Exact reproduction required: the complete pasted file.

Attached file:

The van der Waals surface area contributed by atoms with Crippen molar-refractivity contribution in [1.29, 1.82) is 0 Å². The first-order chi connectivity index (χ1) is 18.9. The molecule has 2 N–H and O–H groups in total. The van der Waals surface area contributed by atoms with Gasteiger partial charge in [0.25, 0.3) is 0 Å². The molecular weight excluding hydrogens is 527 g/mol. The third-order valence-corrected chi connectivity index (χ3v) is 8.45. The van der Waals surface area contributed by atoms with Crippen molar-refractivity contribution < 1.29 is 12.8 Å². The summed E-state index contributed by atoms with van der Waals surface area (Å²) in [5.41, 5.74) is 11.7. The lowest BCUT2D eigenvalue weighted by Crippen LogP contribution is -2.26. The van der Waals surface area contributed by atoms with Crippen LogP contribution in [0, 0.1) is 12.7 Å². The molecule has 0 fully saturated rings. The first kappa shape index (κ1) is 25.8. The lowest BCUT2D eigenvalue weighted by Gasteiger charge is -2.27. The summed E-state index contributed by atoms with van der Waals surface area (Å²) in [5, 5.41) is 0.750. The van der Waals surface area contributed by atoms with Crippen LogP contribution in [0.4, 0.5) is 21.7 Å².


The van der Waals surface area contributed by atoms with Crippen molar-refractivity contribution in [1.29, 1.82) is 0 Å². The first-order chi connectivity index (χ1) is 18.9. The molecule has 2 N–H and O–H groups in total. The van der Waals surface area contributed by atoms with Gasteiger partial charge in [0.25, 0.3) is 0 Å². The molecular weight excluding hydrogens is 527 g/mol. The third-order valence-corrected chi connectivity index (χ3v) is 8.45. The van der Waals surface area contributed by atoms with Crippen molar-refractivity contribution < 1.29 is 12.8 Å². The summed E-state index contributed by atoms with van der Waals surface area (Å²) in [5.41, 5.74) is 11.7. The lowest BCUT2D eigenvalue weighted by Crippen LogP contribution is -2.26. The van der Waals surface area contributed by atoms with Crippen LogP contribution in [0, 0.1) is 12.7 Å². The molecule has 0 fully saturated rings. The first kappa shape index (κ1) is 25.8. The lowest BCUT2D eigenvalue weighted by Gasteiger charge is -2.27. The summed E-state index contributed by atoms with van der Waals surface area (Å²) in [5, 5.41) is 0.750. The van der Waals surface area contributed by atoms with Crippen LogP contribution in [0.4, 0.5) is 21.7 Å².